2019: 2.2% (Was 2.3% in Original Estimate)

Nominal GDP Components 2019
GDP Component Q1* Q2* Q3* Q4*
Personal Expenditures $14.266 $14.511 $14.678 $14.795
Business Investments   $3.783   $3.749   $3.745   $3.698
Exports  -$0.633  -$0.662  -$0.653  -$0.578
Government   $3.683   $3.742   $3.722   $3.814
Total $21.098 $21.340 $21.542 $21.729

*In trillions of dollars.

Q4: 2.4% (Was 2.1% in Original Estimate)

Consumer spending rose by 1.6%. Durable goods orders rose by 3.1%, while those for non-durable goods fell by 0.7%. Spending on services rose by 2.0%.

Business investment fell by 3.7%. Investment in equipment fell by 1.7%, while commercial construction fell by 5.3%. Residential construction rose by 5.8%.

Exports rose by 3.4%, while imports fell by 7.5%. Federal government spending rose by 4.0% thanks to military spending, which increased by 6.6%. State and local spending rose by 1.5%.

The BEA kept its estimate at 2.1% for the advance, second, and third estimates.  

Q3: 2.6% (Was 2.1% in Original Estimate)

Consumer spending rose by 2.7%. Spending on durable goods rose by 6.3% and non-durable goods by 3.1%. Spending on services rose by 2.0%.

Business investment rose by 1.8%. Investment in equipment fell by 1.7%, while commercial construction rose by 3.6%. Residential construction rose by 4.6%.

Exports rose by 0.8% while imports increased by 0.5%. Federal government spending rose by 4.8%, driven by a 5.6% rise in military spending rose. State and local spending rose by 0.6%.

The BEA's advance estimate was 1.9%, while the second estimate was 2.1%.  The third estimate was 2.1%.

Q2: 1.5% (Was 2.0% in Original Estimate)

Consumer spending rose by 3.7%. Spending on durable goods rose 12.7%, while spending on non-durable goods rose by 5.3%. Spending on services increased by 1.9%. Business investment fell 5.8%. Investment in equipment was down 3.8%, while commercial construction was up 1.6%.  

Exports fell by 4.5% while imports rose by 1.7%. The trade war is decreasing all aspects of international trade. Federal government spending rose 9.2%, boosted by a 4.4% increase in military spending. State and local spending rose by 2.6%.

The BEA's advance estimate was 2.1%, while the second estimate was 2.0%. The third estimate was 2.0%.  

Q1: 2.9% (Was 3.1% in Original Estimate)

Consumer spending rose by 1.8%. That's typical for the first quarter because it's right after the holiday shopping season. Spending on durable goods rose by 1.0%. Spending on non-durable goods rose by 3.3%. Spending on services rose by 1.5%.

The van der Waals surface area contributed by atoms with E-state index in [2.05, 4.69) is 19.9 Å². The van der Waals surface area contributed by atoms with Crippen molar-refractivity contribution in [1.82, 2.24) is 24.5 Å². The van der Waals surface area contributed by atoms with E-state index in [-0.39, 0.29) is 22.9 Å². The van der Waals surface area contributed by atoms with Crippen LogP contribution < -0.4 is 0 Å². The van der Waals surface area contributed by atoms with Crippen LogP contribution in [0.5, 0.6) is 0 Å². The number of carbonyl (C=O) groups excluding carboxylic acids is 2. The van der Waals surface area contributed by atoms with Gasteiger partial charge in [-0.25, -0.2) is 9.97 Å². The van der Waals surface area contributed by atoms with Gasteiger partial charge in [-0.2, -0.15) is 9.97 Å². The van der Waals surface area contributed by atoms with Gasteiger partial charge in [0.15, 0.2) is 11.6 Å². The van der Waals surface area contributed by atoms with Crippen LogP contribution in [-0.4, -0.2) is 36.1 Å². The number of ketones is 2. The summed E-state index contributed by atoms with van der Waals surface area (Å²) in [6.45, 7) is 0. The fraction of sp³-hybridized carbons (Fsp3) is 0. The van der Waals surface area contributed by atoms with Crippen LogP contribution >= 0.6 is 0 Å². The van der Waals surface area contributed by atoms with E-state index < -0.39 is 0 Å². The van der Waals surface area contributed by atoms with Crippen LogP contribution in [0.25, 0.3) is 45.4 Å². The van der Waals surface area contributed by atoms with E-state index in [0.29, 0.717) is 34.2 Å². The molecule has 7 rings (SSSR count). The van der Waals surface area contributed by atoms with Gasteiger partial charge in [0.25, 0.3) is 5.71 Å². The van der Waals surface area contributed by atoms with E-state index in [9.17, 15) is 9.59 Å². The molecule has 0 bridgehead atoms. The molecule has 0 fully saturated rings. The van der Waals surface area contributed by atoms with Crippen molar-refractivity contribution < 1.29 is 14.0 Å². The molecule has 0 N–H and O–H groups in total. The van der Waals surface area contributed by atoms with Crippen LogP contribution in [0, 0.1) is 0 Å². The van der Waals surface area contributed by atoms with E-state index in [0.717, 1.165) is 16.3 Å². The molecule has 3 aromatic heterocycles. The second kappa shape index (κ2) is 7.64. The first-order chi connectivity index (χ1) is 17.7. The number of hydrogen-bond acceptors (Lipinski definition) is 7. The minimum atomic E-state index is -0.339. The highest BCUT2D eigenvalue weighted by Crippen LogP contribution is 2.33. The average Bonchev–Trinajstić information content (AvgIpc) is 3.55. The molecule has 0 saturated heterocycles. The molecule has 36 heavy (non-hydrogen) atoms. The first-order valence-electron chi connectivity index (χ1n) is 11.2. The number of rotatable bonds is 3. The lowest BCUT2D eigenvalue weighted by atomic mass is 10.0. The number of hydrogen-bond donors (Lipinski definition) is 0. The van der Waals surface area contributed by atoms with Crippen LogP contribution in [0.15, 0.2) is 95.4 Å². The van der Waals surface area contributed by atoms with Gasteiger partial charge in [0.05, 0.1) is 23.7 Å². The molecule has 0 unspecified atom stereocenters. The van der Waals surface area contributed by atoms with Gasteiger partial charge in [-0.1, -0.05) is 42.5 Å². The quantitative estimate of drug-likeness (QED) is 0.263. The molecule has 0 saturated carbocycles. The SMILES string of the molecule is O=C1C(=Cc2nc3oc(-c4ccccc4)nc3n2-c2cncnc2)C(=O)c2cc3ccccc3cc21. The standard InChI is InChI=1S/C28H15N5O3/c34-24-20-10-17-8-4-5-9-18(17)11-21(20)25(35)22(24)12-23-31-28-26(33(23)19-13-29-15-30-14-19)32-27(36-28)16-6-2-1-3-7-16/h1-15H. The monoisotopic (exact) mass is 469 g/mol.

Business investment rose by 3.9%. Investment in equipment increased by 2.0%, while commercial construction rose 8.2%. Residential construction dropped 1.7%.

Exports rose by 1.8% while imports fell 2.1%, which adds to GDP. Federal government spending rose by 1.3% even though military spending rose 5.6%. State and local spending rose by 3.2%.

The BEA's advance estimate was 3.2%, while the second estimate was 3.1%. The third estimate was 3.1%.  

2018: 3.0% (Was 2.9% in Original Estimate)

Q4: 1.1% (Was 2.2% in the Original Estimate)

  • Advance: The advance report was not released due to the government shutdown.
  • Second: The BEA's estimate was 2.6%.
  • Final: Robust business and government spending made up for moderate consumer spending. Total growth was 2.2%.

Q3: 2.9% (Was 3.4% in the Original Estimate)

  • Advance: The economy grew by a robust 3.5%. It was driven by consumer spending, commercial real estate, and government spending.
  • Second: The BEA kept its estimate at 3.5%.
  • Final: The BEA revised the estimate down slightly to 3.4% based on updated data.

Q2: 3.5% (Was 4.2% in the Original Estimate)

  • Advance: GDP rose by 4.1%. The economy was boosted by growth in consumer spending, commercial real estate, exports, and government spending.
  • Second: The BEA revised its estimate up to 4.2%. Commercial real estate construction was a little higher than originally estimated.
  • Final: The BEA confirmed its estimate of 4.2%.

Q1: 2.5% (Was 2.2% in the Original Estimate)

  • Advance: Real GDP increased by 2.3%. Contributions came from consumer spending, commercial real estate, and government spending.
  • Second: The BEA revised its estimate down a bit to 2.2%. It based the revision on new data on personal consumption expenditures and inventory investment.
  • Final: The BEA revised its estimate down to 2.0%.